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“We don’t like people who aren’t like us.” It applies to Waha braves, to citizens of Pavis, to Sartarite rustics and to happy Pelorian peasants. We know the edges tend to get rubbed off in civilised settings, where several cultures peaceably coexist, but that situation creates and exposes tensions of its own. Only resentful weirdos make hating “otherness” and cleaving to what’s definitely, indisputably, primordially “theirs” into the motivating principle of their existence. (Don’t be a weirdo, that’s my advice.)

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13 minutes ago, Nick Brooke said:

“We don’t like people who aren’t like us.” It applies to Waha braves, to citizens of Pavis, to Sartarite rustics and to happy Pelorian peasants. We know the edges tend to get rubbed off in civilised settings, where several cultures peaceably coexist, but that situation creates and exposes tensions of its own. Only resentful weirdos make hating “otherness” and cleaving to what’s definitely, indisputably, primordially “theirs” into the motivating principle of their existence. (Don’t be a weirdo, that’s my advice.)

Wisdom worthy of Pavis himself. I am deliberately working with cultural negative cliches, and am a former student of real-world imperialism and (unfortunately) historical instances of cultural toxicity, which no doubt impacts how I slant the framework in which Pavis stands amidst the Praxians. In game terms of course the 30% of more tolerant Praxians predominate anyway, and the 'distant fuming other' with 'hatred in their bones' is more of a deliberately dramatic emphasis to support the sense of isolation of the city. It's also a rather poetic turn of phrase of course too

Most Praxians who pass through Pavis County will be the ones who are more akin to the attitudes you stated so well above. This is such a worthwhile topic that I wish we had it in it's own thread. 

Edited by Ian A. Thomson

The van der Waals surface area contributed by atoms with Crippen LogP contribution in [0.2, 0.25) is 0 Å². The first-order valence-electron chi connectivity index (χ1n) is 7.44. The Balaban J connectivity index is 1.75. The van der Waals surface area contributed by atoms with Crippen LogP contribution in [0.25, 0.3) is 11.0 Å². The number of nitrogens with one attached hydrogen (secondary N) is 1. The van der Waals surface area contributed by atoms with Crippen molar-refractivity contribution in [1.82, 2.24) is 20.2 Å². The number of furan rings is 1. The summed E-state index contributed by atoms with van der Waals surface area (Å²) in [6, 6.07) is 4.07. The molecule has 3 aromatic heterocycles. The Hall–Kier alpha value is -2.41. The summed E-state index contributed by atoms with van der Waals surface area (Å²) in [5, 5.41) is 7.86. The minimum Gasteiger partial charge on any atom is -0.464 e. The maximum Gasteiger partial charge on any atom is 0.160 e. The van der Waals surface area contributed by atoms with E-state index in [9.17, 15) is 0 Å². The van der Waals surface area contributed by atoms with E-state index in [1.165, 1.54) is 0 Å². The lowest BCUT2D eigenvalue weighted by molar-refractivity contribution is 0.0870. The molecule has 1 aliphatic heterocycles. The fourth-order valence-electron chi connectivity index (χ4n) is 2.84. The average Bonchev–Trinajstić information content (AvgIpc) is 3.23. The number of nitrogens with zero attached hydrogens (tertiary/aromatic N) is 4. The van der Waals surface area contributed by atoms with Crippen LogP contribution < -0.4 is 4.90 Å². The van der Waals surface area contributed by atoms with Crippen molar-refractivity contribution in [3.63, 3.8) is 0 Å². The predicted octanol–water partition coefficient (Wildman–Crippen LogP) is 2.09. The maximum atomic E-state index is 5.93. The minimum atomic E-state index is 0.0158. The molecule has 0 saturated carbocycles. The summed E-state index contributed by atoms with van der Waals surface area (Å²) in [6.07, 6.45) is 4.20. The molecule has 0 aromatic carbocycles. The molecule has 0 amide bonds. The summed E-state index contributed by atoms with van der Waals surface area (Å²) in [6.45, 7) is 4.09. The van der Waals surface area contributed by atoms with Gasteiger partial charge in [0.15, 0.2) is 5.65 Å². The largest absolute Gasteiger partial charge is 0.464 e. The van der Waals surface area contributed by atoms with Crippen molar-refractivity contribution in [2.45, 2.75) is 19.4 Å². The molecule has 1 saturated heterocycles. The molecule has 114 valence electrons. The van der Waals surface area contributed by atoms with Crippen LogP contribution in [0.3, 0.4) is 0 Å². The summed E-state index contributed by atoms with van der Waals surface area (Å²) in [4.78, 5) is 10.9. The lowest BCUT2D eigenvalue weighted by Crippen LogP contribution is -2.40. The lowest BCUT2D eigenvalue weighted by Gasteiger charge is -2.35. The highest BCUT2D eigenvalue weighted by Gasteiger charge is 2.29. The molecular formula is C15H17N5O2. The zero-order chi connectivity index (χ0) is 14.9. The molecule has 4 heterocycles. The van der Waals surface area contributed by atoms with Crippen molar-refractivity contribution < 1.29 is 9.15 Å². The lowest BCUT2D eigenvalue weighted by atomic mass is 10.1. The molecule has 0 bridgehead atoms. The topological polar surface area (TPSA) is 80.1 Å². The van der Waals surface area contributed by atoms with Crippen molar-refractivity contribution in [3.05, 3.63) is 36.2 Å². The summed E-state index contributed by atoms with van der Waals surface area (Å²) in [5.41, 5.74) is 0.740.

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Former Issaries Inc. 'Pavis Expert'

Some of my creations and co-creations: https://www.drivethrurpg.com/browse.php?keywords=Ian Thomson

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The cult of Waha is Neutral towards Pavis and vice versa. That's canon. The cults are perfectly able to work together when it is in their interest to do so, and certainly willing to work against each other when it is in their interest to do so. 

The Praxians certainly tell stories about how Jaldon Goldentooth plundered Pavis, but that is told out of pride in Jaldon and not hatred for Pavis. Praxians were involved in the founding of New Pavis, and only got kicked out of the city when some tried to stage a coup to take over the city.

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13 minutes ago, Jeff said:

The cult of Waha is Neutral towards Pavis and vice versa. That's canon. The cults are perfectly able to work together when it is in their interest to do so, and certainly willing to work against each other when it is in their interest to do so. 

The Praxians certainly tell stories about how Jaldon Goldentooth plundered Pavis, but that is told out of pride in Jaldon and not hatred for Pavis. Praxians were involved in the founding of New Pavis, and only got kicked out of the city when some tried to stage a coup to take over the city.

Hating Pavis in 1625 îs kind of like a Sassanid Persian around the time of Justinian hating the city of Seleucia. Sure once upon a time the Greek dynasty were foreign rulers here, but that was a LONG time ago and besides they were humbled many hundreds of years ago. 

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8 hours ago, Ian A. Thomson said:

30% are neutral and dislike it, but use it because its handy

10% quite like what it offers as a variation and are happy to visit and even stay nearby for a while

It's also easy to imagine that it's people on the outskirts of tolerable society, weirdos, and people with unusual ambitions who tolerate the city better.

I.e. PC material. 

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8 hours ago, Nick Brooke said:

That’s on fanatical cult leader Argrath White Bull, who leads an apocalyptic fraction of the Storm Bull cult. He’s not a Praxian himself, and doesn’t really mind screwing up their lives, or anyone else’s, if it helps him get his revenge.

Argrath didn't have any beef with Pavis - he led a confederation of Praxians against the main Lunar imperial stronghold in Prax. Argrath smashed the gate of New Pavis to take the city from his LUNAR enemies. He then established himself as king of the city and used it as his headquarters for invading Dragon Pass. In fact that same account has Argrath fighting his way to the Temple of Pavis - and then "the ancient god rose from his grave and greeted Argrath, and so the surviving Lunar soldiers lost heart and surrendered." 

Now Waha is Hostile towards the Seven Mothers and the Red Goddess, as is Orlanth (he's actually an Enemy of the Red Goddess as well). And Storm Bull is Enemy to both the Red Goddess and the Seven Mothers (Storm Bull is Hostile towards Pavis, where Waha is only Neutral - Orlanth is Friendly).  

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Just now, Jeff said:

Argrath didn't have any beef with Pavis - he led a confederation of Praxians against the main Lunar imperial stronghold in Prax. 

Yes, I know. That’s the point I was making. Argrath attacks Pavis for Argrath’s reasons, not Waha’s or Storm Bull’s or anybody else’s.